My favorite outcome was the cotton/linen canvas.  I wondered if a print might get blurry or fuzzy under the wax, but it turned out great!  Of course the colors changed, but I really like the outcome.  This and the ikat were the lightest weights of the bunch, and they cured the fastest.  After only a few hours, I could tell the wax was hardening and the tackiness was subsiding.

After all this success, I then tried the Fabric Dressing.  Unfortunately, I did not have as much success.  I'll start off by saying a lot of my problems came from my lack of tools and a subpar environment, so it's not really the Fabric Dressing's fault.  But nonetheless, it's a more involved project.

What's great about the bar is that there are no accessories required.  The smoothing tool is certainly helpful and I'd even say recommended, but not integral to the process.  With the Fabric Dressing, you at least need a few things:

1.  Some kind of electric heating element
2.  Brush or lint-free cloth
3.  Hair dryer or heat gun
4.  Wooden stirring stick or chopstick
5.  Smoothing Tool

To evenly heat the wax, you need to surround it with water and then heat that water.  We used a crock pot, and I've also seen people do this with a rice cooker or an instant pot.  I'd probably recommend a hot plate with a saucepan or pot.

My main issue with the Fabric Dressing comes down to heat —  I just didn't have enough of it.  I surrounded this can with water in the crock pot, and then I put it on "high" for hours.  Seriously, hours.  I think it took like 4 hours, and it still wasn't as melted as I think it could be.

I've seen pictures of people who did do this successfully, and the wax needs to be fully liquid.  When it's really ready to go, it should be clear.  The only way I could get the wax this hot was after heating it for hours with the crock pot lid on, and even then I felt it could still be hotter.  Once I opened the lid and started trying to wax, it would harden very quickly.  It was a pretty cold day, and Stonemountain is in a pretty ancient building without much insulation, for the record.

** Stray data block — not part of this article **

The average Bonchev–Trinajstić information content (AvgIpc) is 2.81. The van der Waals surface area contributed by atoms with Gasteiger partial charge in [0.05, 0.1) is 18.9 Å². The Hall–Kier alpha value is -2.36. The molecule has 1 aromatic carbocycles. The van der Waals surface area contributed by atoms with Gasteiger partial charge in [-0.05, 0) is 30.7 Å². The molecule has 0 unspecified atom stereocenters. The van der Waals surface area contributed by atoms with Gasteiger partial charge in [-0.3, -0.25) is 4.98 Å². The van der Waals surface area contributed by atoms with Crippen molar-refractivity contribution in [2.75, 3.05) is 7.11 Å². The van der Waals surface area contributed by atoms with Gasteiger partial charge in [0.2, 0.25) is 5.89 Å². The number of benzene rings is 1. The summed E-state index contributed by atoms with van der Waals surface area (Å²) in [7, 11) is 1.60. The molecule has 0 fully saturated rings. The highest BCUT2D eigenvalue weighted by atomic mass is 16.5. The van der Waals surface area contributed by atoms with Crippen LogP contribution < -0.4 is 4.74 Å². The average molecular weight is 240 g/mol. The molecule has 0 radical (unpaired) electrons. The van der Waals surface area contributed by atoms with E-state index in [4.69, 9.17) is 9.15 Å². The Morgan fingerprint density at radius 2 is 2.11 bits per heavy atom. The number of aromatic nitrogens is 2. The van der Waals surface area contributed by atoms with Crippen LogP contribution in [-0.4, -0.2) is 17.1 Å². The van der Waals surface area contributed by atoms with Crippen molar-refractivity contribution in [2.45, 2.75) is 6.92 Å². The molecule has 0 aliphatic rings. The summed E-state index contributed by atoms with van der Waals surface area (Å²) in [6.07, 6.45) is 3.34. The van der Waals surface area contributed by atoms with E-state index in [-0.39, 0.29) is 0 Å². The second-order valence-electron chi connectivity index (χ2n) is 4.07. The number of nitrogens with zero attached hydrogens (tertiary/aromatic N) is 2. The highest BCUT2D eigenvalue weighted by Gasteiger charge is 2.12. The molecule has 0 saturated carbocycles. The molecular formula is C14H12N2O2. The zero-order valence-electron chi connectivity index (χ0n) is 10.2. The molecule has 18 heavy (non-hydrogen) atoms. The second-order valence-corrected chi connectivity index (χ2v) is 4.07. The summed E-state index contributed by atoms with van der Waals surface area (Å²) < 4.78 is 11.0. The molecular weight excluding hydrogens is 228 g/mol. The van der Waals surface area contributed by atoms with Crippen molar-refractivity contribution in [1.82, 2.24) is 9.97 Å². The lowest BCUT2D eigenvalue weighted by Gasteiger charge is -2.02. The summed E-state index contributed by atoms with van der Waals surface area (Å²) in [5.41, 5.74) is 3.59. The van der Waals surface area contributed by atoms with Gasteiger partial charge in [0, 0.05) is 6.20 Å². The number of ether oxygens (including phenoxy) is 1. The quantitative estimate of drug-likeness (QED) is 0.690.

I thought a brush would be faster and coat more fabric at a time, but the wax hardened up in those bristles almost instantly.  It was a crumbly mess.  So I went to using the cloth method, which worked okay, but again, the wax just solidified way too fast.  At that point, it was really no different from using the bar.

Applying the Fabric Dressing on the left.  On the right is the piece I waxed using the bar.

Because the wax hardened so fast, it became chunky and crumbly.  The wax layer was way less even than when I used the bar.   Here's a shot of a super failed attempt with the heavy 18oz canvas.

Fabric Dressing on the left, Wax Bar on the right.

So lumpy.  So ugly!  This is where the hair dryer or heat gun would have come in handy.  If I had that, I could have applied direct heat and used the smoothing tool to even this all out.  Alas, there are no hair dryers at the store, and I did not think ahead to bring one that day.

Fabric Dressing on the left, Wax Bar on the right.

Even with unideal conditions and substandard tools, I managed, but it wasn't as good as the bar.  You can see how much less even the wax coating is in the above picture.  With a better heating implement, on a warmer day or at least in a warmer room, with a hair dryer, and with all of this knowledge, I would have had a better outcome.

So to wrap up this monster of a post, I highly recommend trying out Otter Wax if you want to wax your own fabric!  Especially if you'd like to use a waxed fabric that isn't a regular, solid canvas.  Both types of wax will work, but the bar is hands down the easier option.  Neither way is exactly a fast process, but with some time and elbow grease, you will have a one of a kind fabric that is both fun and functional!


  1. Thanks for this. I had just bough some Otter Wax and hesitant to get started.

  2. Super interesting, thank you for all the information.

  3. Hi! I just finished following your instructions to wax some cotton/linen pieces using the otter wax bar method. 24 hours later, and the wax has not yet hardened/cured. Might I have over waxed it? Should I try wiping some off, as it still feels tacky/moist, or continue to let it cure? Thanks for your help in advance!